April 13, 2001
MARILYN LAUER, PLAINTIFF-APPELLANT
AMERICAN FAMILY LIFE INSURANCE COMPANY, DEFENDANT-APPELLEE.
Appeal from the Circuit Court of Cook County. No. 99 CH 13893 Honorable Julia Nowicki, Judge Presiding
The opinion of the court was delivered by: Justice O'brien
Plaintiff, Marilyn Lauer, the beneficiary under her husband's life insurance policy, filed a two-count complaint seeking a declaratory judgment that the policy was incontestable at the time of her husband's death (count I), and alleging defendant, American Family Life Insurance Company, breached the contract by failing to pay death benefits under the policy (count II). The circuit court dismissed count I pursuant to section 2-615 of the Code of Civil Procedure (725 ILCS 5/2-615 (West 1998)), explaining that based upon the contract and the law, the two-year contestability period commenced on the policy date rather than the conditional receipt date. Further, the circuit court dismissed count II pursuant to section 2-619 of the Code of Civil Procedure (725 ILCS 5/2-619 (West 1998)), explaining that Albert Lauer had made a material misrepresentation in his insurance application. Plaintiff appeals.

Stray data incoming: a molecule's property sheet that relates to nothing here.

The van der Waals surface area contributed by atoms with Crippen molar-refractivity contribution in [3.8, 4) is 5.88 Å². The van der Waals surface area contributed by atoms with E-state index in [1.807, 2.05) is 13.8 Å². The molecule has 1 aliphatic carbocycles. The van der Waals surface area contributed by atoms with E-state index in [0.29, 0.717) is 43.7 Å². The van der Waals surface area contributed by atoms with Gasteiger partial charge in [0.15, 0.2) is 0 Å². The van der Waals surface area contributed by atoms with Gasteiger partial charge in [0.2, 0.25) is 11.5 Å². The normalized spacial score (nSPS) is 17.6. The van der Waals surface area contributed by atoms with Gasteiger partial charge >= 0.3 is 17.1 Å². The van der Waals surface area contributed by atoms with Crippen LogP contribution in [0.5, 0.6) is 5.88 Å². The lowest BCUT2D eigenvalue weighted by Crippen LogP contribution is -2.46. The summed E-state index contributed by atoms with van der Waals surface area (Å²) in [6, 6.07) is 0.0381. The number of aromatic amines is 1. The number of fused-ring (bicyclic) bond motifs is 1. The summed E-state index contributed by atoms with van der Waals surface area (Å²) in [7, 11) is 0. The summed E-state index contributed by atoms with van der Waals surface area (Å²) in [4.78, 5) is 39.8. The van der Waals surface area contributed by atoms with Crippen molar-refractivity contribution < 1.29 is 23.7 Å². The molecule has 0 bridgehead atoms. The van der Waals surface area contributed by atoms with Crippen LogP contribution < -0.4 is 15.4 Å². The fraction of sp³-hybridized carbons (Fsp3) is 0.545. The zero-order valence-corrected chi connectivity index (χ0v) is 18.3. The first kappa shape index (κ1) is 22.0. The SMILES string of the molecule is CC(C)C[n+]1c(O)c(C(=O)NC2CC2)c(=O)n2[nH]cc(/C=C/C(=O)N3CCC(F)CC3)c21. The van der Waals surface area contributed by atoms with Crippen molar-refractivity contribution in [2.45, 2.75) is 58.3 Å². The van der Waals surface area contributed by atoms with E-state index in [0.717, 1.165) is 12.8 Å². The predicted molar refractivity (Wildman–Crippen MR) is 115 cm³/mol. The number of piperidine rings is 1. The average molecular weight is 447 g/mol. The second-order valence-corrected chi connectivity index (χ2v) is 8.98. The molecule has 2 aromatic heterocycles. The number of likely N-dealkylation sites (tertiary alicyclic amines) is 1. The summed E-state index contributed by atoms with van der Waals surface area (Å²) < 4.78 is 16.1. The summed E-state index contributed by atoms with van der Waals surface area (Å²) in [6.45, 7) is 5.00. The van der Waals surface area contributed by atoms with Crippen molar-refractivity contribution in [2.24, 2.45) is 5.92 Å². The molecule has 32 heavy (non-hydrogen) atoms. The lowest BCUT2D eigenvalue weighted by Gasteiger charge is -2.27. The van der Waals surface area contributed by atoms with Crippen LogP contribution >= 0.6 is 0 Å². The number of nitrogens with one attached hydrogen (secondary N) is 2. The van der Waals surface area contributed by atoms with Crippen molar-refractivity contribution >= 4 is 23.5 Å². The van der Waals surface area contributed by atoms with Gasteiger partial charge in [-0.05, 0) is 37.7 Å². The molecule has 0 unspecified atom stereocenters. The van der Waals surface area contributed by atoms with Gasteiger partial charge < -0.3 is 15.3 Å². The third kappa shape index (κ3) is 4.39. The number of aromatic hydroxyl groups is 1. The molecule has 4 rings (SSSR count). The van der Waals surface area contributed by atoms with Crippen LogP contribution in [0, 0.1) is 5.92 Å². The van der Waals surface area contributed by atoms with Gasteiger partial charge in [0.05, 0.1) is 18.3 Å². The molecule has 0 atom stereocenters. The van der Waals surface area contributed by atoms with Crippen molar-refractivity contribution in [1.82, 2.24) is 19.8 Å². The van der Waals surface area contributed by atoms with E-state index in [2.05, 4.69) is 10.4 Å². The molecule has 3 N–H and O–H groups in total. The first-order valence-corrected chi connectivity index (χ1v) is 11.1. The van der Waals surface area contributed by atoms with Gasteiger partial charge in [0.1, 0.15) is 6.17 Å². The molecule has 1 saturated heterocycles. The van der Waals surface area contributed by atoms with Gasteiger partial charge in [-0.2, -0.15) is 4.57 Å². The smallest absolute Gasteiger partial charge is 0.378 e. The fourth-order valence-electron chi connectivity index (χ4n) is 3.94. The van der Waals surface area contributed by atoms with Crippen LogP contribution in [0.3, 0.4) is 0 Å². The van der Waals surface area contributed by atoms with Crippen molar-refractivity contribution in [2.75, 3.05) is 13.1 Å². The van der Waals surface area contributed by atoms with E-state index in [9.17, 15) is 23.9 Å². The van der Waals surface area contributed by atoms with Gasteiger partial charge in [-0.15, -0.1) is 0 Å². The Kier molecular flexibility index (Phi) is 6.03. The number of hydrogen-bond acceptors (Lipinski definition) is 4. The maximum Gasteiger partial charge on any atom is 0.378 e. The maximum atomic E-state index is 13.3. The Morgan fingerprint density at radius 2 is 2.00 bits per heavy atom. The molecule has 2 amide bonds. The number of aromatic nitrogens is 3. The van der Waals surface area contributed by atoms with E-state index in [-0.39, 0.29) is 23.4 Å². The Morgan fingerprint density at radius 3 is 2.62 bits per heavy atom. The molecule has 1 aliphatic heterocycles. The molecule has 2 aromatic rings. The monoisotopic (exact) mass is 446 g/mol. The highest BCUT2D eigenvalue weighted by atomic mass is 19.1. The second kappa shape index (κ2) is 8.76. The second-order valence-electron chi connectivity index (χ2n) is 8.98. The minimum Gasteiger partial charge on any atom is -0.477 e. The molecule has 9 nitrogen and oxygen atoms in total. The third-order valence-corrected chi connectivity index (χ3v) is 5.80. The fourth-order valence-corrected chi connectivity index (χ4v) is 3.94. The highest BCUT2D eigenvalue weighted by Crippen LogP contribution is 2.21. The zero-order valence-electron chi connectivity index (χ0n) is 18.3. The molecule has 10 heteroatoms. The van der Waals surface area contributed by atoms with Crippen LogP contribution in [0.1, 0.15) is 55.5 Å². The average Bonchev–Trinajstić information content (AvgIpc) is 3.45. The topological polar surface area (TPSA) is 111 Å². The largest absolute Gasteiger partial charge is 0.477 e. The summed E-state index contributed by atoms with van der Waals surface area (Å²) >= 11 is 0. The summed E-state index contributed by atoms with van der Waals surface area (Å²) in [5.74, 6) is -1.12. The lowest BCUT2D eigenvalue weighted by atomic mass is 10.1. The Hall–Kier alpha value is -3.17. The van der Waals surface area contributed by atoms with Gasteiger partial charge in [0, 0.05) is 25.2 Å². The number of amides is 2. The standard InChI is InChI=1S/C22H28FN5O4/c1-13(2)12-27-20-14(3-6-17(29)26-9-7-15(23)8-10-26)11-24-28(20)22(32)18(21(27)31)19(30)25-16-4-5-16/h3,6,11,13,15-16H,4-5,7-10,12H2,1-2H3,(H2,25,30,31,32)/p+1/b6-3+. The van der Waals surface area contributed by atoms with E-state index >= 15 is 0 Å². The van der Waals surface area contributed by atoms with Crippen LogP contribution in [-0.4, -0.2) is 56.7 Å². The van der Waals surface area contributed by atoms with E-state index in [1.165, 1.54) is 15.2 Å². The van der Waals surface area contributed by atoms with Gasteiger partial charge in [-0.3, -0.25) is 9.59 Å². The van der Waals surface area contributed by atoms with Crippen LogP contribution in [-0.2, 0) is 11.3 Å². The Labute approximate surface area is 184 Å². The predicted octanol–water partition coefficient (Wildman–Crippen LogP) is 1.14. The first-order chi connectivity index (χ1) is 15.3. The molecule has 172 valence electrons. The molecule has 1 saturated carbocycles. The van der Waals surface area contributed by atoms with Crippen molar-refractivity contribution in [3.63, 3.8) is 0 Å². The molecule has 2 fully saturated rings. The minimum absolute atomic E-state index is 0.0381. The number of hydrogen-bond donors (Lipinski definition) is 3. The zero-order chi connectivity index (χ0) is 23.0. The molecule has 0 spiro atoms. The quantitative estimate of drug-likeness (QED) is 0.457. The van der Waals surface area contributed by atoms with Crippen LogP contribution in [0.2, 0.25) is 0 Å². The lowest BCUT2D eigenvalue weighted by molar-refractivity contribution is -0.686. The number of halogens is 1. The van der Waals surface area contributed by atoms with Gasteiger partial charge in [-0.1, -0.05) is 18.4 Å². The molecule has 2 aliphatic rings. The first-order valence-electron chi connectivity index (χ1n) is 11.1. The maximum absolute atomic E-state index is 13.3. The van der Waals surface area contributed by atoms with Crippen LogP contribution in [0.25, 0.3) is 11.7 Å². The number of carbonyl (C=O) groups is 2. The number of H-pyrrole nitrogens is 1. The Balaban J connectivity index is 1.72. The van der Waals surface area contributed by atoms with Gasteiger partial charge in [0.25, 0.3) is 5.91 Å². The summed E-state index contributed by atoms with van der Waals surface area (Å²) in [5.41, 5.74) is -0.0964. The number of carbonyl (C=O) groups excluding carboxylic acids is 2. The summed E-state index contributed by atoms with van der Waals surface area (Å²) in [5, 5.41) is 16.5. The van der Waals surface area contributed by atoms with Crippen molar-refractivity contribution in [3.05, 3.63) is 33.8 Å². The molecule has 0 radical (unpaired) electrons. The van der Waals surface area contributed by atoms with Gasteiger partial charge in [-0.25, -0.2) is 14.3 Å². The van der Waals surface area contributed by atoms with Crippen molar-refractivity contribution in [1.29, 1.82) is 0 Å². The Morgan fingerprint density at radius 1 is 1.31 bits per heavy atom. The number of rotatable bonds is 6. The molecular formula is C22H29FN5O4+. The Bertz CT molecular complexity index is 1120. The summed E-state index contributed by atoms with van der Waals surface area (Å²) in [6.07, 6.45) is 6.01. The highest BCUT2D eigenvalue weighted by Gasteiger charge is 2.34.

On March 23, 1997, Albert Lauer applied for a life insurance policy with defendant. On March 26, 1997, Albert Lauer paid his first premium and the defendant issued a conditional receipt (the Conditional Receipt). On April 12, 1997, defendant issued the 20-year decreasing term life insurance policy for which Albert Lauer had applied (the Policy). By its terms, the Policy took effect retroactively on April 2, 1997, and terminated April 1, 2017. Albert Lauer died from lung cancer on March 28, 1999.
His beneficiary, Marilyn Lauer, submitted the Policy, along with Albert Lauer's death certificate, to defendant for payment. Defendant initiated a routine contestable investigation during which it received medical records from, inter alia, Dr. Patel, indicating that Albert Lauer had been diagnosed with lung cancer in May of 1996 and had received multiple regimens of chemotherapy during 1996 and 1997. Defendant refused to pay benefits under the Policy because Albert Lauer's death occurred within the two-year contestability period and because Albert Lauer's answers to questions on his application for life insurance about his medical condition were incomplete in that they failed to disclose his diagnosis and treatment for lung cancer. Defendant asserted that, had it known of the condition, it would not have issued the Policy.